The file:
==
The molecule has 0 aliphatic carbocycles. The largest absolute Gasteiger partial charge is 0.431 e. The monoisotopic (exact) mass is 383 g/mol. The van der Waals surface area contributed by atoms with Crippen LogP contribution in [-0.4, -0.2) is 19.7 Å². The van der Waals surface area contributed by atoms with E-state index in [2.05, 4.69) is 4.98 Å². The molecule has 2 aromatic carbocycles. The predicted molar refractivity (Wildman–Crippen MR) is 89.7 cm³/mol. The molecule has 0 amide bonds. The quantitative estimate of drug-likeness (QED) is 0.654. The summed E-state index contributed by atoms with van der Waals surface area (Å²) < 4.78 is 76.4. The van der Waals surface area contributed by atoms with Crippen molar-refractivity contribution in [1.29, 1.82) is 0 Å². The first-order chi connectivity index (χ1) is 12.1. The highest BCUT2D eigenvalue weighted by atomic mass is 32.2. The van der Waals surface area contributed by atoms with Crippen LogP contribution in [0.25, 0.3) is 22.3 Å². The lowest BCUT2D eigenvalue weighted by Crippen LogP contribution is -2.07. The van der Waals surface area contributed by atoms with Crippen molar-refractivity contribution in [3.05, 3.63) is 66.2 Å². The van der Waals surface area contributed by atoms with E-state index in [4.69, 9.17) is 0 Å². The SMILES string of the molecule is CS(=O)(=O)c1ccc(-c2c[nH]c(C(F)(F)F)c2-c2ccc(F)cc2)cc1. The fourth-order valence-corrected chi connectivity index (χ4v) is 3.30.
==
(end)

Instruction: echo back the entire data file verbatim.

The molecule has 0 aliphatic carbocycles. The largest absolute Gasteiger partial charge is 0.431 e. The monoisotopic (exact) mass is 383 g/mol. The van der Waals surface area contributed by atoms with Crippen LogP contribution in [-0.4, -0.2) is 19.7 Å². The van der Waals surface area contributed by atoms with E-state index in [2.05, 4.69) is 4.98 Å². The molecule has 2 aromatic carbocycles. The predicted molar refractivity (Wildman–Crippen MR) is 89.7 cm³/mol. The molecule has 0 amide bonds. The quantitative estimate of drug-likeness (QED) is 0.654. The summed E-state index contributed by atoms with van der Waals surface area (Å²) < 4.78 is 76.4. The van der Waals surface area contributed by atoms with Crippen molar-refractivity contribution in [1.29, 1.82) is 0 Å². The first-order chi connectivity index (χ1) is 12.1. The highest BCUT2D eigenvalue weighted by atomic mass is 32.2. The van der Waals surface area contributed by atoms with Crippen LogP contribution in [0.25, 0.3) is 22.3 Å². The lowest BCUT2D eigenvalue weighted by Crippen LogP contribution is -2.07. The van der Waals surface area contributed by atoms with Crippen molar-refractivity contribution in [3.05, 3.63) is 66.2 Å². The van der Waals surface area contributed by atoms with E-state index in [4.69, 9.17) is 0 Å². The SMILES string of the molecule is CS(=O)(=O)c1ccc(-c2c[nH]c(C(F)(F)F)c2-c2ccc(F)cc2)cc1. The fourth-order valence-corrected chi connectivity index (χ4v) is 3.30.